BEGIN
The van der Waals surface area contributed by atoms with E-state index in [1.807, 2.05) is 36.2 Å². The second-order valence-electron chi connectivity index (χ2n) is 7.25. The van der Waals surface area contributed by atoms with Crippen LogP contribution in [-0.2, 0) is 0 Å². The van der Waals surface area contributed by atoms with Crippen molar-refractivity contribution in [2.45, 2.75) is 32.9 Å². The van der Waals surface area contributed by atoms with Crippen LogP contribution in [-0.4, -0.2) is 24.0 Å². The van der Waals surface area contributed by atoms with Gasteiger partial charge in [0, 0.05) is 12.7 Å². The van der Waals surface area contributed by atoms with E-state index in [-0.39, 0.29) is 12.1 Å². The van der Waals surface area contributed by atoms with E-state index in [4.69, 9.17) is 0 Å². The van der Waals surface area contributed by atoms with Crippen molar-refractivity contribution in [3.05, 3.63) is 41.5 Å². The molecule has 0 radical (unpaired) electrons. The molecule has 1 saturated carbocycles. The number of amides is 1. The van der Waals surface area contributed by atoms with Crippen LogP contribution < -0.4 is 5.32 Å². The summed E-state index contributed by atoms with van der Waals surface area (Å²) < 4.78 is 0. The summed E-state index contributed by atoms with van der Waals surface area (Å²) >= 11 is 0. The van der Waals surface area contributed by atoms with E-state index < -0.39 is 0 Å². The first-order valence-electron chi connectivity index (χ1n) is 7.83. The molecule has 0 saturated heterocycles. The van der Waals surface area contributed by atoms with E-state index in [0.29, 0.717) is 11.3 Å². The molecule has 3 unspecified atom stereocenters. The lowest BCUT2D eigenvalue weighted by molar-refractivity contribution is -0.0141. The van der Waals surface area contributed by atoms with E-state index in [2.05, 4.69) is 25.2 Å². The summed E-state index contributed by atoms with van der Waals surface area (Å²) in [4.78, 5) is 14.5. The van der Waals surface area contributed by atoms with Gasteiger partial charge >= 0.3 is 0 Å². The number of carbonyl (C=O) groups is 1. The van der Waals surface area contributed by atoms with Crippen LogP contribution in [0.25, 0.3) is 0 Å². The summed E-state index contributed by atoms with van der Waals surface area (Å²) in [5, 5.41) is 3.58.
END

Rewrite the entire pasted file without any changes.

The van der Waals surface area contributed by atoms with E-state index in [1.807, 2.05) is 36.2 Å². The second-order valence-electron chi connectivity index (χ2n) is 7.25. The van der Waals surface area contributed by atoms with Crippen LogP contribution in [-0.2, 0) is 0 Å². The van der Waals surface area contributed by atoms with Crippen molar-refractivity contribution in [2.45, 2.75) is 32.9 Å². The van der Waals surface area contributed by atoms with Crippen LogP contribution in [-0.4, -0.2) is 24.0 Å². The van der Waals surface area contributed by atoms with Gasteiger partial charge in [0, 0.05) is 12.7 Å². The van der Waals surface area contributed by atoms with E-state index in [-0.39, 0.29) is 12.1 Å². The van der Waals surface area contributed by atoms with E-state index in [4.69, 9.17) is 0 Å². The van der Waals surface area contributed by atoms with Crippen molar-refractivity contribution in [3.05, 3.63) is 41.5 Å². The molecule has 0 radical (unpaired) electrons. The molecule has 1 saturated carbocycles. The number of amides is 1. The van der Waals surface area contributed by atoms with Crippen LogP contribution < -0.4 is 5.32 Å². The summed E-state index contributed by atoms with van der Waals surface area (Å²) < 4.78 is 0. The summed E-state index contributed by atoms with van der Waals surface area (Å²) >= 11 is 0. The van der Waals surface area contributed by atoms with E-state index < -0.39 is 0 Å². The first-order valence-electron chi connectivity index (χ1n) is 7.83. The molecule has 0 saturated heterocycles. The van der Waals surface area contributed by atoms with E-state index in [0.29, 0.717) is 11.3 Å². The molecule has 3 unspecified atom stereocenters. The lowest BCUT2D eigenvalue weighted by molar-refractivity contribution is -0.0141. The van der Waals surface area contributed by atoms with E-state index in [2.05, 4.69) is 25.2 Å². The summed E-state index contributed by atoms with van der Waals surface area (Å²) in [4.78, 5) is 14.5. The van der Waals surface area contributed by atoms with Gasteiger partial charge >= 0.3 is 0 Å². The number of carbonyl (C=O) groups is 1. The van der Waals surface area contributed by atoms with Crippen LogP contribution in [0.25, 0.3) is 0 Å². The summed E-state index contributed by atoms with van der Waals surface area (Å²) in [5, 5.41) is 3.58.